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I am setting up a server where there are multiple developers working on multiple applications.

I have figured out how to give certain developers shared access to the necessary application directories using the setgid bit and default ACLs to give anyone in a group access.

Many of these applications run under a terminal while in development for easy access. When I work alone, I set up a user for an application and run screen as that user. This has the downside that every developer to use the screen session needs to know the password and it is harder to keep user and application accounts separate.

One way that could work is using screen multiuser features. They do not work out-of-the-box however, screen complains about needing suid root. Does giving that have any downsides? I am pretty careful about using suid root anything. Maybe there is a reason why it isn't the default?

Should I do it with screen or is there some other intelligent way of doing what I want?

3 Answers 3

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Yes, you can do it with screen which has multiuser support.

First, create a new session:

screen -d -m -S multisession

Attach to it:

screen -r multisession

Turn on multiuser support:

Press Ctrl-a and type (NOTE: Ctrl+a is needed just before each single command, i.e. twice here)

:multiuser on
:acladd USER ← use username of user you want to give access to your screen

Now, Ctrl-a d and list the sessions:

$ screen -ls
There is a screen on:
    4791.multisession   (Multi, detached)

You now have a multiuser screen session. Give the name multisession to acl'd user, so he can attach to it:

screen -x youruser/multisession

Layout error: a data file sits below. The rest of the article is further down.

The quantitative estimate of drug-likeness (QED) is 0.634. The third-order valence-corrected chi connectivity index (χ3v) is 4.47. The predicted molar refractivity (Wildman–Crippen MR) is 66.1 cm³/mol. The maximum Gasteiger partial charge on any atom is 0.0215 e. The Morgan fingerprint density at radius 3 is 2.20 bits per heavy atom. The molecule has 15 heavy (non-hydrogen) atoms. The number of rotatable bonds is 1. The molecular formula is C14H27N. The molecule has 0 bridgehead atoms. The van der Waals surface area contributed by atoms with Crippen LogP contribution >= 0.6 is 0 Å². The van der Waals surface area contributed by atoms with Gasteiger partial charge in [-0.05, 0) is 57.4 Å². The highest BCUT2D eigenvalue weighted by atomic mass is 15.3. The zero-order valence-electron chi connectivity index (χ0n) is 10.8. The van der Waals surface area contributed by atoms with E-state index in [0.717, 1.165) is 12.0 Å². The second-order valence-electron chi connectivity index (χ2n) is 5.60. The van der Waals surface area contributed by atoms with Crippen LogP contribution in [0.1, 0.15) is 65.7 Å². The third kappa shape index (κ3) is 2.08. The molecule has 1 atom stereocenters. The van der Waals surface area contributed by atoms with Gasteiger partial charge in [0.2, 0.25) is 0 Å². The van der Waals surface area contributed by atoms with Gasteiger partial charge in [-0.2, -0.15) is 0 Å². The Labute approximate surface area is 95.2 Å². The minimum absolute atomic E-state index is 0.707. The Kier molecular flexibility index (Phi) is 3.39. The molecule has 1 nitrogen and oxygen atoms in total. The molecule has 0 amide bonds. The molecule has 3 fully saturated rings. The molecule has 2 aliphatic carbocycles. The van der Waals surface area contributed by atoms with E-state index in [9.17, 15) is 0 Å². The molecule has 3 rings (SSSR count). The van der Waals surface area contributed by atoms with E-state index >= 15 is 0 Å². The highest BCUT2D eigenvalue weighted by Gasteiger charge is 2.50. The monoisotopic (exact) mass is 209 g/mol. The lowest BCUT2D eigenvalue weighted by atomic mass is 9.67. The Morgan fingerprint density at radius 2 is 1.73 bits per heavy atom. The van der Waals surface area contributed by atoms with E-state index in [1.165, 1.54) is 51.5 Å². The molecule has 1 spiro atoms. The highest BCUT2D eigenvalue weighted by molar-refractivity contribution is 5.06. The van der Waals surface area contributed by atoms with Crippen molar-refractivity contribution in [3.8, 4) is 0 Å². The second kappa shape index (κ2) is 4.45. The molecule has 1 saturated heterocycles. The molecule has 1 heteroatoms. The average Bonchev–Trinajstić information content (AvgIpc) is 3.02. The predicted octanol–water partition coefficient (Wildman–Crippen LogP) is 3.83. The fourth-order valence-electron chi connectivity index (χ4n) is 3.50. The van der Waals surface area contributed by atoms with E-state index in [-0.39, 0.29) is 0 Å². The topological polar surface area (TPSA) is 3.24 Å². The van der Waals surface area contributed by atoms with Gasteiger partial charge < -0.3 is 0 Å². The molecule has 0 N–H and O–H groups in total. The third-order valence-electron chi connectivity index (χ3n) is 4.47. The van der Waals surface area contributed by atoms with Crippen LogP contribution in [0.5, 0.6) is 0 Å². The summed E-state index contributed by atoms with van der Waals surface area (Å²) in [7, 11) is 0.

And that's it.

The only drawback is that screen must run as suid root. But as far as I know is the default, normal situation.

Another option is to do screen -S $screen_id -X multiuser on, screen -S $screen_id -X acladd authorized_user

Hope this helps.

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  • 1
    This is what I tried, up to where screen complains about needing suid root. I figured out I'd ask if this was the preferred way of doing things before adding root permissions to programs that do not have them by default
    – varesa
    Oct 23, 2014 at 21:36
  • Strange. My screen is suid root. Oct 23, 2014 at 21:38
  • I think that might be a distro-dependant thing. I tried on CentOS 6 or 7 (need to check)
    – varesa
    Oct 23, 2014 at 22:02
  • For what it's worth, screen is also not suid root on Ubuntu 16.04.
    – icedwater
    Jan 17, 2018 at 5:12
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    screen -S $screen_id -X multiuser on, screen -S $screen_id -X acladd authorized_user instead of control-a commands would be a good addition to the answer
    – ribamar
    Mar 15, 2018 at 15:29
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I've determined that the reason why other people commenting on this question could not do multi-user even after following the steps in @Scyld de Fraud's answer is because SELinux must be enabled (see https://phoenixnap.com/kb/enable-selinux-centos). Screen requires this for certain functionality, such as assigning the Access Control List (via the screen acladd & aclchg commands) permissions to limit or grant access to various users on multi-user displays, as well as for restarting zombie sessions.

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Original post - this answer to How to execute a command inside a screen session:

It took me some time, but what I found is: Version of screen 4.06 has a bug. If you want to send a command over a shared screen session like this, it fails:

screen -S shared_session_name -X stuff "command \n"

Screen fails with an error:

Cannot opendir /run/screen/S-$USER: Permissions denied

After updating to the version screen 4.09 it works.

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